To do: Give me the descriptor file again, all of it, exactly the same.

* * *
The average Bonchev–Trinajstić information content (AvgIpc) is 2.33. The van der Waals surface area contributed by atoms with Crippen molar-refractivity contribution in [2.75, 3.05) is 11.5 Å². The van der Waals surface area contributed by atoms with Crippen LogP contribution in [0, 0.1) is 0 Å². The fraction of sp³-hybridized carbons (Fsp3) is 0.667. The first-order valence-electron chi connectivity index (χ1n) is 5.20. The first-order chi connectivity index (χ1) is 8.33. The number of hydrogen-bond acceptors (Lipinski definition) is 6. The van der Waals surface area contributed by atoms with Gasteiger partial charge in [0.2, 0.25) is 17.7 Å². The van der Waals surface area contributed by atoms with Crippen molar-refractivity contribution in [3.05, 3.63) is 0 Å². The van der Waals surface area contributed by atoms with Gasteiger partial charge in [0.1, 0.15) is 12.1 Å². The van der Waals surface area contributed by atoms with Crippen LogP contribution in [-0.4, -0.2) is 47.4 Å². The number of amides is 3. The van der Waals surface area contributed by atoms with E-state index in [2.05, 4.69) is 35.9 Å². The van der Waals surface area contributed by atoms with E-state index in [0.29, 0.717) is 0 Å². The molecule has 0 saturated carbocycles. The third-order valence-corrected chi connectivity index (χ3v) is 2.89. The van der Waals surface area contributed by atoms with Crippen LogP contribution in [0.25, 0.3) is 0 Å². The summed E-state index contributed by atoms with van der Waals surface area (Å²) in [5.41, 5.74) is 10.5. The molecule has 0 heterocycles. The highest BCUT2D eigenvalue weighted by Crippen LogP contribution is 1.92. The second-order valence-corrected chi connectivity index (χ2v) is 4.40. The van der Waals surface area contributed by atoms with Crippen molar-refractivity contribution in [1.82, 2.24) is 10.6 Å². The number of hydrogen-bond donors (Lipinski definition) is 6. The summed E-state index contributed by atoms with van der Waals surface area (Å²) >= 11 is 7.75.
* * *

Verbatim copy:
The average Bonchev–Trinajstić information content (AvgIpc) is 2.33. The van der Waals surface area contributed by atoms with Crippen molar-refractivity contribution in [2.75, 3.05) is 11.5 Å². The van der Waals surface area contributed by atoms with Crippen LogP contribution in [0, 0.1) is 0 Å². The fraction of sp³-hybridized carbons (Fsp3) is 0.667. The first-order valence-electron chi connectivity index (χ1n) is 5.20. The first-order chi connectivity index (χ1) is 8.33. The number of hydrogen-bond acceptors (Lipinski definition) is 6. The van der Waals surface area contributed by atoms with Gasteiger partial charge in [0.2, 0.25) is 17.7 Å². The van der Waals surface area contributed by atoms with Crippen molar-refractivity contribution in [3.05, 3.63) is 0 Å². The van der Waals surface area contributed by atoms with Gasteiger partial charge in [0.1, 0.15) is 12.1 Å². The van der Waals surface area contributed by atoms with Crippen LogP contribution in [-0.4, -0.2) is 47.4 Å². The number of amides is 3. The van der Waals surface area contributed by atoms with E-state index in [2.05, 4.69) is 35.9 Å². The van der Waals surface area contributed by atoms with E-state index in [0.29, 0.717) is 0 Å². The molecule has 0 saturated carbocycles. The third-order valence-corrected chi connectivity index (χ3v) is 2.89. The van der Waals surface area contributed by atoms with Crippen LogP contribution in [0.25, 0.3) is 0 Å². The summed E-state index contributed by atoms with van der Waals surface area (Å²) in [5.41, 5.74) is 10.5. The molecule has 0 heterocycles. The highest BCUT2D eigenvalue weighted by Crippen LogP contribution is 1.92. The second-order valence-corrected chi connectivity index (χ2v) is 4.40. The van der Waals surface area contributed by atoms with Crippen molar-refractivity contribution in [1.82, 2.24) is 10.6 Å². The number of hydrogen-bond donors (Lipinski definition) is 6. The summed E-state index contributed by atoms with van der Waals surface area (Å²) >= 11 is 7.75.